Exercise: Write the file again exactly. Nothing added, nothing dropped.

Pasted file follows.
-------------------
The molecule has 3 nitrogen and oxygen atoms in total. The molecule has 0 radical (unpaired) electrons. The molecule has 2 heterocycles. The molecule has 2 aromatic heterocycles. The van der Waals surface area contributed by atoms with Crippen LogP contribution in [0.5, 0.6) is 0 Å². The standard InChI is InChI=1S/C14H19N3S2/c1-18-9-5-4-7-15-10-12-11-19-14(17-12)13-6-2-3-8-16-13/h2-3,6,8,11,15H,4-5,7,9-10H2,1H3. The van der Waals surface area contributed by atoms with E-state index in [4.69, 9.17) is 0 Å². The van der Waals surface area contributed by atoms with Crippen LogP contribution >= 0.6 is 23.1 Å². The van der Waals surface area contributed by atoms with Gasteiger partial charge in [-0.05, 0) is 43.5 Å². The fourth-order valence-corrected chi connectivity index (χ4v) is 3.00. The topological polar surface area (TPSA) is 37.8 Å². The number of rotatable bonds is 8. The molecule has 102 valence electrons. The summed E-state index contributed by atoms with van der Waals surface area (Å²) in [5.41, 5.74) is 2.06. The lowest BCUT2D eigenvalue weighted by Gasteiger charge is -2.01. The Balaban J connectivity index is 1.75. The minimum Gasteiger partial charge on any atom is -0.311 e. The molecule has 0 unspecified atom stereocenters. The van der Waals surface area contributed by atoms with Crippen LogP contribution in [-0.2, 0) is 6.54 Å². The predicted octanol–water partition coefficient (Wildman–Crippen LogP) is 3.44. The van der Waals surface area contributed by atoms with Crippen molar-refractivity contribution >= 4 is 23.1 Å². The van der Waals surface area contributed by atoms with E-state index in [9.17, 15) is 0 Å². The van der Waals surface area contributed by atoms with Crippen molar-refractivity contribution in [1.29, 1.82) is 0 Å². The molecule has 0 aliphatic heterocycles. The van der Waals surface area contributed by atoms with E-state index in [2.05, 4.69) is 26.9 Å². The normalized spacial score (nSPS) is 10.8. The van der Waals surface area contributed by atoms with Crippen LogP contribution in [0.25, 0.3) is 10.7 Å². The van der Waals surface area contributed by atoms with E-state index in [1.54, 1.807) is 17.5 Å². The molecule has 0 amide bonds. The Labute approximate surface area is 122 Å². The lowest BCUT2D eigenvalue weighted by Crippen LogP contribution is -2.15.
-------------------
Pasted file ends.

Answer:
The molecule has 3 nitrogen and oxygen atoms in total. The molecule has 0 radical (unpaired) electrons. The molecule has 2 heterocycles. The molecule has 2 aromatic heterocycles. The van der Waals surface area contributed by atoms with Crippen LogP contribution in [0.5, 0.6) is 0 Å². The standard InChI is InChI=1S/C14H19N3S2/c1-18-9-5-4-7-15-10-12-11-19-14(17-12)13-6-2-3-8-16-13/h2-3,6,8,11,15H,4-5,7,9-10H2,1H3. The van der Waals surface area contributed by atoms with E-state index in [4.69, 9.17) is 0 Å². The van der Waals surface area contributed by atoms with Crippen LogP contribution >= 0.6 is 23.1 Å². The van der Waals surface area contributed by atoms with Gasteiger partial charge in [-0.05, 0) is 43.5 Å². The fourth-order valence-corrected chi connectivity index (χ4v) is 3.00. The topological polar surface area (TPSA) is 37.8 Å². The number of rotatable bonds is 8. The molecule has 102 valence electrons. The summed E-state index contributed by atoms with van der Waals surface area (Å²) in [5.41, 5.74) is 2.06. The lowest BCUT2D eigenvalue weighted by Gasteiger charge is -2.01. The Balaban J connectivity index is 1.75. The minimum Gasteiger partial charge on any atom is -0.311 e. The molecule has 0 unspecified atom stereocenters. The van der Waals surface area contributed by atoms with Crippen LogP contribution in [-0.2, 0) is 6.54 Å². The predicted octanol–water partition coefficient (Wildman–Crippen LogP) is 3.44. The van der Waals surface area contributed by atoms with Crippen molar-refractivity contribution >= 4 is 23.1 Å². The van der Waals surface area contributed by atoms with E-state index in [9.17, 15) is 0 Å². The van der Waals surface area contributed by atoms with Crippen molar-refractivity contribution in [1.29, 1.82) is 0 Å². The molecule has 0 aliphatic heterocycles. The van der Waals surface area contributed by atoms with E-state index in [2.05, 4.69) is 26.9 Å². The normalized spacial score (nSPS) is 10.8. The van der Waals surface area contributed by atoms with Crippen LogP contribution in [0.25, 0.3) is 10.7 Å². The van der Waals surface area contributed by atoms with E-state index in [1.54, 1.807) is 17.5 Å². The molecule has 0 amide bonds. The Labute approximate surface area is 122 Å². The lowest BCUT2D eigenvalue weighted by Crippen LogP contribution is -2.15.